On credit-building and building better financial habits: A closer look at Experian’s new checking account
- Experian launched the Experian Smart Money Digital Checking Account and debit card to improve access to credit-building solutions.
- The new checking account features Experian Boost with a focus on the consumer segment just starting out on their financial wellness journey as well as Gen Z, who are new to building their creditworthiness.
Americans racked up more than $1 trillion of credit card debt in the second quarter, followed by the resumption of federal student loan payments at the end of the third quarter in September. As a result, consumers have fallen into a quagmire of confusion – challenged with balancing their finances and paying down debt. All of this is impacting their credit health.
Experian launched the Experian Smart Money Digital Checking Account and debit card to help alleviate some of this burden and improve access to credit-building solutions.
Consumers can enroll in a free or paid Experian membership to open an Experian Smart Money Digital Checking Account. From there, they can access other features and tools including Experian Boost, a FICO score-boosting feature that is embedded in the digital checking account.
There are no monthly fees or minimum balances on the account. Consumers who set up direct deposit can get their paycheck up to two days early and a bonus of $50. Additionally, consumers will receive a virtual debit card that they can add to their digital wallets and can also request a physical card after funding their account.
The key feature of the new checking account
Launched in 2019, Experian Boost is a free feature within the Experian membership product that allows consumers to contribute positive payments for eligible bills such as utilities and residential rent to their Experian credit files – to potentially increase their credit scores. The process allows consumers to connect their existing bank account and credit cards to Experian Boost and permits Experian to identify relevant payments for reporting. Once consumers opt-in to add the eligible payments to their Experian credit file, Experian Boost will continue to monitor the account for payments made. Consumers have control to remove or add accounts at any given time.
Experian Boost is specifically embedded in the new checking account with a focus on the consumer segment just starting out on their financial wellness journey, those who already have a credit profile and are looking to build their credit history and increase their credit scores, or Gen Z, who are new to building their creditworthiness.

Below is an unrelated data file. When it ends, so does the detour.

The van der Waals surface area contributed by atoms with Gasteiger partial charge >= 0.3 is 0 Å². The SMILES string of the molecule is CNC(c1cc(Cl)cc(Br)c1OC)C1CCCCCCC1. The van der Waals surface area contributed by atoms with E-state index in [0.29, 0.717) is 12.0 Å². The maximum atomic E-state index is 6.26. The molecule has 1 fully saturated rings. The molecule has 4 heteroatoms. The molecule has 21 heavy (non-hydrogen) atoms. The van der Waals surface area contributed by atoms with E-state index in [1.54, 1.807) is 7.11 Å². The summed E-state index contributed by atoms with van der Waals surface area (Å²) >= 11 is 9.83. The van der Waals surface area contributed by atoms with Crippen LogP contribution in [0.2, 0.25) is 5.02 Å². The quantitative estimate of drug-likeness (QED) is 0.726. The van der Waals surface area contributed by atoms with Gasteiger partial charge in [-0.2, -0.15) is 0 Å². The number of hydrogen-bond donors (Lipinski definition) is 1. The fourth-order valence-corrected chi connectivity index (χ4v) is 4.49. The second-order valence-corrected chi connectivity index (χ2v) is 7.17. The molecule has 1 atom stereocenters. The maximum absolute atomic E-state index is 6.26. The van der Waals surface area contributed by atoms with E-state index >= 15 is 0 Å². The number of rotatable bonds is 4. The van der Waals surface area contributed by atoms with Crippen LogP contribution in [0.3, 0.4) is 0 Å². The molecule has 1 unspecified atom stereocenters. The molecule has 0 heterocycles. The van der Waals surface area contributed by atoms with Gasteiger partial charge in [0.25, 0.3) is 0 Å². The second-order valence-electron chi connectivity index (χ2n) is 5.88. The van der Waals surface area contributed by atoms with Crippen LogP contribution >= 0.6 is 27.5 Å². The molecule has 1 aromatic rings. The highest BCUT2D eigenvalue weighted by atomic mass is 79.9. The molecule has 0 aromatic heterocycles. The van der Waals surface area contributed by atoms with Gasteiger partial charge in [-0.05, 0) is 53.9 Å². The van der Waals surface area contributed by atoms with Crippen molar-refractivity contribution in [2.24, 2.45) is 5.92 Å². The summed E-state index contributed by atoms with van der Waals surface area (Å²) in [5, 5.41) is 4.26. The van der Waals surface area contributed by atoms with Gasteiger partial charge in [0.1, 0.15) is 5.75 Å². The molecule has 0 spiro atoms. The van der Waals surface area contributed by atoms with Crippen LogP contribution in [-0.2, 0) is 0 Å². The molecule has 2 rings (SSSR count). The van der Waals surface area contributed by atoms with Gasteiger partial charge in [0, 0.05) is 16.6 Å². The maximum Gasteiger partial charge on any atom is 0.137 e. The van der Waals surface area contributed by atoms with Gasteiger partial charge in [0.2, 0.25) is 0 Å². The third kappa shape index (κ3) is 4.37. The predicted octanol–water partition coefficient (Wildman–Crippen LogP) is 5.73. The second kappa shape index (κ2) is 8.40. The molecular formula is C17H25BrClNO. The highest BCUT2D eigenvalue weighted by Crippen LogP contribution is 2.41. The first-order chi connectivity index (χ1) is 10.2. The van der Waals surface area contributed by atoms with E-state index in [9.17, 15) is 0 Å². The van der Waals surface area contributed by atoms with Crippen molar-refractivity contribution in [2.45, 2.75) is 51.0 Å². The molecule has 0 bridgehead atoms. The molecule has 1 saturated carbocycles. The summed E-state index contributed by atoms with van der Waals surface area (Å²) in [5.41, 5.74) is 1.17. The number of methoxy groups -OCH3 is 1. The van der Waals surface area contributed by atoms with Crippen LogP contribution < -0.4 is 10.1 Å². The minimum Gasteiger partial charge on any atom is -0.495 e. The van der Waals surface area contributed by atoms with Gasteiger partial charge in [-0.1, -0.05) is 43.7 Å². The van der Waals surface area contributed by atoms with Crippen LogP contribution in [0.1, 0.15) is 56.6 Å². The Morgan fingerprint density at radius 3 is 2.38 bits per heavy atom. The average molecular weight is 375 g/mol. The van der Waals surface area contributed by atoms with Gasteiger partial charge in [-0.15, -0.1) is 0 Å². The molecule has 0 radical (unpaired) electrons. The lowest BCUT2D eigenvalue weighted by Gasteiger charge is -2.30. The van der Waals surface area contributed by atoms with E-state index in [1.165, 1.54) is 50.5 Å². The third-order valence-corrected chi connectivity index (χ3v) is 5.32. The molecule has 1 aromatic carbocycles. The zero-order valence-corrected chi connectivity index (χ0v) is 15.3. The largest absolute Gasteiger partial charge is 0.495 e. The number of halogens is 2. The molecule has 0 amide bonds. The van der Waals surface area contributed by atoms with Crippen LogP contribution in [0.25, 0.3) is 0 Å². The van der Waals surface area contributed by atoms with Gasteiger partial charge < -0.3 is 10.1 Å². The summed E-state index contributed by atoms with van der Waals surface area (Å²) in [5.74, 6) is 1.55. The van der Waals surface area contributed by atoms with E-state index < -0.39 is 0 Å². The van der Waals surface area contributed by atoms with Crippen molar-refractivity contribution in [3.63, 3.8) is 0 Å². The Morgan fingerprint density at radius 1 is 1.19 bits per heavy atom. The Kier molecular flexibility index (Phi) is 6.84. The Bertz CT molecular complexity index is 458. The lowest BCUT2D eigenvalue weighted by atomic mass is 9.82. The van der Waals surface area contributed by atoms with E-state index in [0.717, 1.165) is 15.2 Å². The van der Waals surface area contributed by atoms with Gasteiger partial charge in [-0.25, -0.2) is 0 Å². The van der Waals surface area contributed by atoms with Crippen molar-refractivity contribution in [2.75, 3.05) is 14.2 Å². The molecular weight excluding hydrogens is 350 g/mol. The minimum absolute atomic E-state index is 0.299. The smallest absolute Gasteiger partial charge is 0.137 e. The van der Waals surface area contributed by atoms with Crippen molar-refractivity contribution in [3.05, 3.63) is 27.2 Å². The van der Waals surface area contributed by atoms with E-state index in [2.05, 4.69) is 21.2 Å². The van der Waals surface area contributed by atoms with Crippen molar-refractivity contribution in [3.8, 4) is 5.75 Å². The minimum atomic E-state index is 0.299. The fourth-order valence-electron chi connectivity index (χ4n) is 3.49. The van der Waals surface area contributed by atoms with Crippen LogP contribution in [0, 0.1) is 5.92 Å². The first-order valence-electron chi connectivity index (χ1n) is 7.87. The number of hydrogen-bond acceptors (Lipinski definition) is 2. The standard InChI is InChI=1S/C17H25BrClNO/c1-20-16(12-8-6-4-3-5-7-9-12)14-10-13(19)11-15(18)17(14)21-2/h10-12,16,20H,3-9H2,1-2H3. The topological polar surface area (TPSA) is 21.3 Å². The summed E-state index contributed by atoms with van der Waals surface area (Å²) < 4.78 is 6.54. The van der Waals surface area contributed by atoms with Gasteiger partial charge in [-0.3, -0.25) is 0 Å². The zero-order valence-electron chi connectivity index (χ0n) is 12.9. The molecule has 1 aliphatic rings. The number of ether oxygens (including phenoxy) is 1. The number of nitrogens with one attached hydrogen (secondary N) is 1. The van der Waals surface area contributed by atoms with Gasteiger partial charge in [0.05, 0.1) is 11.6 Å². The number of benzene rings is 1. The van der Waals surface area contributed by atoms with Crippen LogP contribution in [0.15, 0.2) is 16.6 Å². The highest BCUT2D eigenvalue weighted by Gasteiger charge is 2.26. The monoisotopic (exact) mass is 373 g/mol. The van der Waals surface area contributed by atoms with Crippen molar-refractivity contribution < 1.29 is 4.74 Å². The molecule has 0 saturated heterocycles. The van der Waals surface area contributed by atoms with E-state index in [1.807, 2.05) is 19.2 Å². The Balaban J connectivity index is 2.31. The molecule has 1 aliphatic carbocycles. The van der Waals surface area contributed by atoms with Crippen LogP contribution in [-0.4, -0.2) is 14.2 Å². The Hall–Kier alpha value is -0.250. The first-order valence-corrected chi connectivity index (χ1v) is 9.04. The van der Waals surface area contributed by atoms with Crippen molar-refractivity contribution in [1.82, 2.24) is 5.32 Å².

Account holders who make at least three eligible monthly bill payments with their Experian Smart Money Digital Checking Account are eligible to raise their FICO score through Experian Boost, free of charge.
More than 14 million consumers are already connected to Experian Boost via their existing external checking account or credit card. However, now they have the option to consolidate and pay all their eligible bills from a single checking account.
“We’ve made it convenient to pay Experian Boost-eligible bills from one account and have those positive payments reflected so potentially more consumers can reach their fullest financial potential,” Jeff Softley, group president of Experian consumer services at Experian, told Tearsheet.
A little budgeting never hurt anyone
While good credit fends off a blemished credit score or limited access to credit, it also provides the freedom to qualify for financial products at better rates.
“Credit is sometimes necessary to allow consumers to achieve their financial goals such as purchasing a home or attending a university, but it is a tool to be used wisely and responsibly,” said Softley.
Although Experian’s new account offering aims to provide consumers with a way to build credit without accumulating debt to improve their deteriorating financial health, more can be done in this regard, according to Softley.
He believes financial literacy can play a critical role in avoiding making poor financial decisions. Learning the various forms credit can take and how credit choices are relevant to each individual’s life are some of the insights that can drive sound financial decisions. Understanding key spheres of financial literacy – earning, spending, saving and investing, and having a budget in place – can help consumers live and spend within their means, an important life skill.
“With a budget in place, they [consumers] are less likely to use credit without a plan and can avoid taking on unmanageable debt,” added Softley.